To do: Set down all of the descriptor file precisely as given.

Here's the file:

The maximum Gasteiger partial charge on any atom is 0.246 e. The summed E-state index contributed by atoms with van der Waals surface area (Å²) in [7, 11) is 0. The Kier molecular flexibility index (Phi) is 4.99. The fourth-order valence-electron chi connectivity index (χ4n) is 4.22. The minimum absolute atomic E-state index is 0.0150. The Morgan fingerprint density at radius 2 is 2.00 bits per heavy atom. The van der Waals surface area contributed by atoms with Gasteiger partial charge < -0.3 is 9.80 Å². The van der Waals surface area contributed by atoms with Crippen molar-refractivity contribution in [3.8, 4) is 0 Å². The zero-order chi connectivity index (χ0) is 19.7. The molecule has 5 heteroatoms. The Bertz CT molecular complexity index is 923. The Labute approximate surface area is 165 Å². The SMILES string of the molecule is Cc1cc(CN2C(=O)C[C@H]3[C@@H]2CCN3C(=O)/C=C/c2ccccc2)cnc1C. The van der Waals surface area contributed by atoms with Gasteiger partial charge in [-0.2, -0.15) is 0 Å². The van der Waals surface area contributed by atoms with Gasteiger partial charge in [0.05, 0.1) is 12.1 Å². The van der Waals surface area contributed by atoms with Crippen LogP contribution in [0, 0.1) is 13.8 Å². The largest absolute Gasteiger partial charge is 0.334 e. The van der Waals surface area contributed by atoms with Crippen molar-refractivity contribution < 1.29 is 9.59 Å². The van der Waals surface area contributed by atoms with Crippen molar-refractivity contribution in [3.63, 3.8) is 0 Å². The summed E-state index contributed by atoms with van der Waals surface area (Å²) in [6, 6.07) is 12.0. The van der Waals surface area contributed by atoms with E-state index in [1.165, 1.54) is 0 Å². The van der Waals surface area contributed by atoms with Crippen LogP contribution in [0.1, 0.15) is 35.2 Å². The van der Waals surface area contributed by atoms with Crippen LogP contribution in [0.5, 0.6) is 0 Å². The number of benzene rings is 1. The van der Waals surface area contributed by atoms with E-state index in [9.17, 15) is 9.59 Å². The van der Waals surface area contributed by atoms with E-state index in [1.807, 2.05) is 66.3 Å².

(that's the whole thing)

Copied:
The maximum Gasteiger partial charge on any atom is 0.246 e. The summed E-state index contributed by atoms with van der Waals surface area (Å²) in [7, 11) is 0. The Kier molecular flexibility index (Phi) is 4.99. The fourth-order valence-electron chi connectivity index (χ4n) is 4.22. The minimum absolute atomic E-state index is 0.0150. The Morgan fingerprint density at radius 2 is 2.00 bits per heavy atom. The van der Waals surface area contributed by atoms with Gasteiger partial charge < -0.3 is 9.80 Å². The van der Waals surface area contributed by atoms with Crippen molar-refractivity contribution in [3.8, 4) is 0 Å². The zero-order chi connectivity index (χ0) is 19.7. The molecule has 5 heteroatoms. The Bertz CT molecular complexity index is 923. The Labute approximate surface area is 165 Å². The SMILES string of the molecule is Cc1cc(CN2C(=O)C[C@H]3[C@@H]2CCN3C(=O)/C=C/c2ccccc2)cnc1C. The van der Waals surface area contributed by atoms with Gasteiger partial charge in [-0.2, -0.15) is 0 Å². The van der Waals surface area contributed by atoms with Gasteiger partial charge in [0.05, 0.1) is 12.1 Å². The van der Waals surface area contributed by atoms with Crippen LogP contribution in [0, 0.1) is 13.8 Å². The largest absolute Gasteiger partial charge is 0.334 e. The van der Waals surface area contributed by atoms with Crippen molar-refractivity contribution < 1.29 is 9.59 Å². The van der Waals surface area contributed by atoms with Crippen molar-refractivity contribution in [3.63, 3.8) is 0 Å². The summed E-state index contributed by atoms with van der Waals surface area (Å²) in [6, 6.07) is 12.0. The van der Waals surface area contributed by atoms with E-state index in [1.165, 1.54) is 0 Å². The van der Waals surface area contributed by atoms with Crippen LogP contribution in [0.1, 0.15) is 35.2 Å². The van der Waals surface area contributed by atoms with Crippen LogP contribution in [0.5, 0.6) is 0 Å². The number of benzene rings is 1. The van der Waals surface area contributed by atoms with E-state index in [9.17, 15) is 9.59 Å². The van der Waals surface area contributed by atoms with E-state index in [1.807, 2.05) is 66.3 Å².